Existing subsections (c) through (f) cover various aspects of boiler installations, including, but not limited to:  the location and protection of structural supports, inspection accessibility, and a prohibition against installing water-tube and horizontal tubular boilers in battery settings unless specific provisions are met.  These subsections are proposed for renumbering to accommodate the proposed deletion of subsection (b).  In addition, it is proposed to divide existing subsection (f) into two subsections, (e) and (f), in order to separate the subject matter.  The proposed amendments will have no effect upon the regulated public other than to provide clarity to the existing requirements in this section.

 

An amendment is proposed to replace the outdated Title 24 reference at the end of Section 769 with the new Title 24 reference, Title 24, Part 4, Section 1016.1.  In addition, it is proposed to add an authority and reference citation to correct an editorial omission.  The proposed amendments will have no effect other than to direct the regulated public to the correct Title 24 reference.

 

COST ESTIMATES OF PROPOSED ACTION

Costs or Savings to State Agencies

No costs or savings to state agencies will result as a consequence of the proposed action.

 

Impact on Housing Costs

The Board has made an initial determination that this proposal will not significantly affect housing costs.

 

Impact on Businesses

The Board has made an initial determination that this proposal will not result in a significant, statewide adverse economic impact directly affecting businesses, including the ability of California businesses to compete with businesses in other states.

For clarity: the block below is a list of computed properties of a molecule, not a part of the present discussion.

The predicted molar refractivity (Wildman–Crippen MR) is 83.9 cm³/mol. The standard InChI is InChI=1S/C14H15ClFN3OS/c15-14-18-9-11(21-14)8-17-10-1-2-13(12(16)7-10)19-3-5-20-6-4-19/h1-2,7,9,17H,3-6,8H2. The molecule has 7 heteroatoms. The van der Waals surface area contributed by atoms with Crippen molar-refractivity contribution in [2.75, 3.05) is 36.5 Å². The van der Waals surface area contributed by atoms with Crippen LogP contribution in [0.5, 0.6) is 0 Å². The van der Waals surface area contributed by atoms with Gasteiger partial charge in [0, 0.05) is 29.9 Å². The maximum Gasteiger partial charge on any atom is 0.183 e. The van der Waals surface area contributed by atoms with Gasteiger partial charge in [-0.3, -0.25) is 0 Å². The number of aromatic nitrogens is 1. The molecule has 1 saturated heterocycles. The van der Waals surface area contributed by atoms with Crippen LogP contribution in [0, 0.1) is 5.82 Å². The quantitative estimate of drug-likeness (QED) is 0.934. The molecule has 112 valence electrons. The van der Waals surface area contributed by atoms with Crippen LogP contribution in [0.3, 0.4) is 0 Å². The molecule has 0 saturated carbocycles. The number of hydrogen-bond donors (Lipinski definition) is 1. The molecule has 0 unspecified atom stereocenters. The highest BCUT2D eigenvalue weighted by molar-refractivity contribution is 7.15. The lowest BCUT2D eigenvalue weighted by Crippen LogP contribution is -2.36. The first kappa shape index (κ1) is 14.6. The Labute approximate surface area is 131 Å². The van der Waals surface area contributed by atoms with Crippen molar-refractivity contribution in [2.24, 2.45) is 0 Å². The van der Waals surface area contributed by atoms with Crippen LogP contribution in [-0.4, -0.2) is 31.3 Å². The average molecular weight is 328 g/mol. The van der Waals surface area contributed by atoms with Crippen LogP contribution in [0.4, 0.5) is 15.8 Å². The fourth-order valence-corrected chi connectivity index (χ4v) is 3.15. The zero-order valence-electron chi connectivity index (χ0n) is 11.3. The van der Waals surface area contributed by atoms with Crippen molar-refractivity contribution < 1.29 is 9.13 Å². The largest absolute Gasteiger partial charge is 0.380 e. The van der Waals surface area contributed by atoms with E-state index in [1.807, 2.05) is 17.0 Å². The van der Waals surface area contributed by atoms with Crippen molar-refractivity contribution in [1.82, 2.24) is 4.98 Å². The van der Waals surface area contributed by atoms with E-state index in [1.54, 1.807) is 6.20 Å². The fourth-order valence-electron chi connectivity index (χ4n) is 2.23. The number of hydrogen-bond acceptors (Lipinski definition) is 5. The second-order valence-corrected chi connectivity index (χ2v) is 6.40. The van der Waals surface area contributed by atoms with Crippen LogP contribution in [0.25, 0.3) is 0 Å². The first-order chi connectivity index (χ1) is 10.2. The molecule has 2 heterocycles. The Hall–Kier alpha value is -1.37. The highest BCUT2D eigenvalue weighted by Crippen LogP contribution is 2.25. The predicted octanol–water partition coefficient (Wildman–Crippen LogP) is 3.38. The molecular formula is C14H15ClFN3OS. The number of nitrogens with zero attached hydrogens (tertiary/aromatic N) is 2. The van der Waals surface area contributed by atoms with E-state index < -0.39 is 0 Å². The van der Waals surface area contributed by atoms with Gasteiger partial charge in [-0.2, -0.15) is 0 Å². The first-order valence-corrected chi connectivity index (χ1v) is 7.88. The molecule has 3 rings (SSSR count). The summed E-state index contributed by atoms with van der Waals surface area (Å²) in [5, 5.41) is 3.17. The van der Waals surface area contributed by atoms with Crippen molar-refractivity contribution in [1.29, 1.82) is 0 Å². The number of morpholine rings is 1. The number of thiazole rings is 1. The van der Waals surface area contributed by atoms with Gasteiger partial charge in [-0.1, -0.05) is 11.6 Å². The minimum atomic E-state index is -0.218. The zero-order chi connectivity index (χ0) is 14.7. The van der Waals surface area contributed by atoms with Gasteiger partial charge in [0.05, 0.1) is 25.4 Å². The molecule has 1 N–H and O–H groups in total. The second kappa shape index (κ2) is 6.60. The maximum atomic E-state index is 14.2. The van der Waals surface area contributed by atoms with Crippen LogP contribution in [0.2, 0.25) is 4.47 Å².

Cost Impact on Private Persons or Businesses

The Board is not aware of any cost impacts that a representative private person or business would necessarily incur in reasonable compliance with the proposed action.

 

Costs or Savings in Federal Funding to the State

The proposal will not result in costs or savings in federal funding to the state.

 

Costs or Savings to Local Agencies or School Districts Required to be Reimbursed

No costs to local agencies or school districts are required to be reimbursed.  See explanation under “Determination of Mandate.”

 

Other Nondiscretionary Costs or Savings Imposed on Local Agencies

This proposal does not impose nondiscretionary costs or savings on local agencies.

 

DETERMINATION OF MANDATE

The Occupational Safety and Health Standards Board has determined that the proposed regulations do not impose a local mandate.  Therefore, reimbursement by the state is not required pursuant to Part 7 (commencing with Section 17500) of Division 4 of the Government Code because the proposed amendments will not require local agencies or school districts to incur additional costs in complying with the proposal.  Furthermore, these regulations do not constitute a “new program or higher level of service of an existing program within the meaning of Section 6 of Article XIII B of the California Constitution.”

The California Supreme Court has established that a “program” within the meaning of Section 6 of Article XIII B of the California Constitution is one which carries out the governmental function of providing services to the public, or which, to implement a state policy, imposes unique requirements on local governments and does not apply generally to all residents and entities in the state.  (County of Los Angeles v. State of California (1987) 43 Cal.3d 46.)